Over the course of the week, increase the temperature in your tank very slowly to 88 degrees. If you have an air pump, you might want to introduce some air stones to the tank. If not, lower the level of the water in your tank by about 1 inch, to allow some movement over the surface of the water. This will increase the flow of oxygen to the fish. Increasing the heat will deplete the oxygen, but it will also fight any disease in the tank. Also, when doing water changes, add 1 tbsp of freshwater Aquarium salt to the water per 5 gallons. This will also promote healing, and help fight disease.
Feed your fish only one time every other day with antibiotic food treated with garlic if you opt to purchase it. Also add vitamin C if you choose to purchase it. Feed only enough that they will eat in 1 minute. If there is remaining food after feeding them, remove it with a net or a small water change. Test water daily for ammonia and nitrite.
Week 2: Continue with the water changes as before, but lower the level of Prime to 3x dose. Keep the temperature at 88 degrees. Continue with the feedings as in week 1. Test water daily for ammonia and nitrite.
Week 3: If your tests show reasonable readings and the cycle is starting to progress, excellent. Reduce the water changes to 25-50% daily, treated as in week 2. Continue with sparing feeding and supplements. Start slowing lowering the temperature to 80 degrees over the course of the week. Test water daily for ammonia, nitrite and nitrate.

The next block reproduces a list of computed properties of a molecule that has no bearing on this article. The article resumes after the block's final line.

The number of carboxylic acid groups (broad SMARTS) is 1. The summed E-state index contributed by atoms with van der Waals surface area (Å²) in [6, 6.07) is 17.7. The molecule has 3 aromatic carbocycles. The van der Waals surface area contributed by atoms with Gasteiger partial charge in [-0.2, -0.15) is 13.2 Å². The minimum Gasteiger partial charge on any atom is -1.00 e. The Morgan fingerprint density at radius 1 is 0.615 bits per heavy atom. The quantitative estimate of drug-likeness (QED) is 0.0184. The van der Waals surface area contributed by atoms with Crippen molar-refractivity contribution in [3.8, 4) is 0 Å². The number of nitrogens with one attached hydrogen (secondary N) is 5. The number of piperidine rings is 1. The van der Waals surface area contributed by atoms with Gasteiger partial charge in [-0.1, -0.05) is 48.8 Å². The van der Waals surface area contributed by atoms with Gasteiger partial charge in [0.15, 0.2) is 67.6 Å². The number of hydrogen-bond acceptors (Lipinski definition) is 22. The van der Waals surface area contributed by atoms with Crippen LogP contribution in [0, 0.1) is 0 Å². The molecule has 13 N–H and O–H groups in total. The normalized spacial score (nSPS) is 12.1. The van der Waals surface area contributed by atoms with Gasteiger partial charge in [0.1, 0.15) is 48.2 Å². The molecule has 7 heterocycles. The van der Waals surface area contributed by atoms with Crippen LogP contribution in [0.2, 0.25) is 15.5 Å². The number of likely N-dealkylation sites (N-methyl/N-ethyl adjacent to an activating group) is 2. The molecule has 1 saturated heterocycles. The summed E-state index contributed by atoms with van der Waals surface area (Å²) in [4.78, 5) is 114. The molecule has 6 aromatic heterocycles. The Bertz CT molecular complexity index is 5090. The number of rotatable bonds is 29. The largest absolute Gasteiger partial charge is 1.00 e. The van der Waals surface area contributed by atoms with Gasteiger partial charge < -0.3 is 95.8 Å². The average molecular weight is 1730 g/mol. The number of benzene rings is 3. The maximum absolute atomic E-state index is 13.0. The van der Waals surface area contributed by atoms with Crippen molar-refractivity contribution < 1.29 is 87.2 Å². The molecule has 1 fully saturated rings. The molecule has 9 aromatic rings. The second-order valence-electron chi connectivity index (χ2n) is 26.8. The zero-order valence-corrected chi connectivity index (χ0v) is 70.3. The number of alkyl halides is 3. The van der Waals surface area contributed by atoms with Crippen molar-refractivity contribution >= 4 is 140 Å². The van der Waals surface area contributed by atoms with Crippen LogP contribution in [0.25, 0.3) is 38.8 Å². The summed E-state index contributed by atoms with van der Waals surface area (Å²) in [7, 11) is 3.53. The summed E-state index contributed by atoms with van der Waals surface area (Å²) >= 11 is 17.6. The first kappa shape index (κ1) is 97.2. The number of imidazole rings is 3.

Week 4: Continue with 25-50% water changes daily. Start increasing feedings to daily with regular food, but with the same treatments to the food. Lower Prime to regular dose if water is testing reasonably. Keep temp at 80 degrees. Test water daily for ammonia, nitrite and nitrate.
Week 5: Continue with week 4. reduce salt to 1/2 tbsp per 5 gallons. Test water daily for ammonia, nitrite and nitrate.
Week 6: Start changing water 25-50% every other day. Continue to reduce salt level. Feed daily for 2 minutes. Test water every other day for ammonia, nitrite and nitrate.
Week 7: Start changing water once weekly. You should be seeing nitrates now. Start doing deep gravel vacuuming with the water changes. Stop using salt. Test water every other day for ammonia, nitrite and nitrate. Do a water change if needed to reduce nitrite or ammonia.
Week 8: Develop a regular regimen now of fish care. You should be well now hopefully. Test water weekly. Do regular water changes of 25-50% weekly.
You may lose fish along the way. If you do, do not replace them until you are within regular parameters in your water (no ammonia or nitrite, small amounts of nitrate). Then stock very slowly and reasonably.
Do not scrub any ornaments or change filter material during this time. You may rinse it ONCE during treatment, around week 4 or 5, in used tank water taken out during a water change.
This should help you get back on track. Please continue to read, especially about the nitrogen cycle and stocking guidelines for your aquarium size.
Good luck! It will pay off in the end!Filed under General Articles.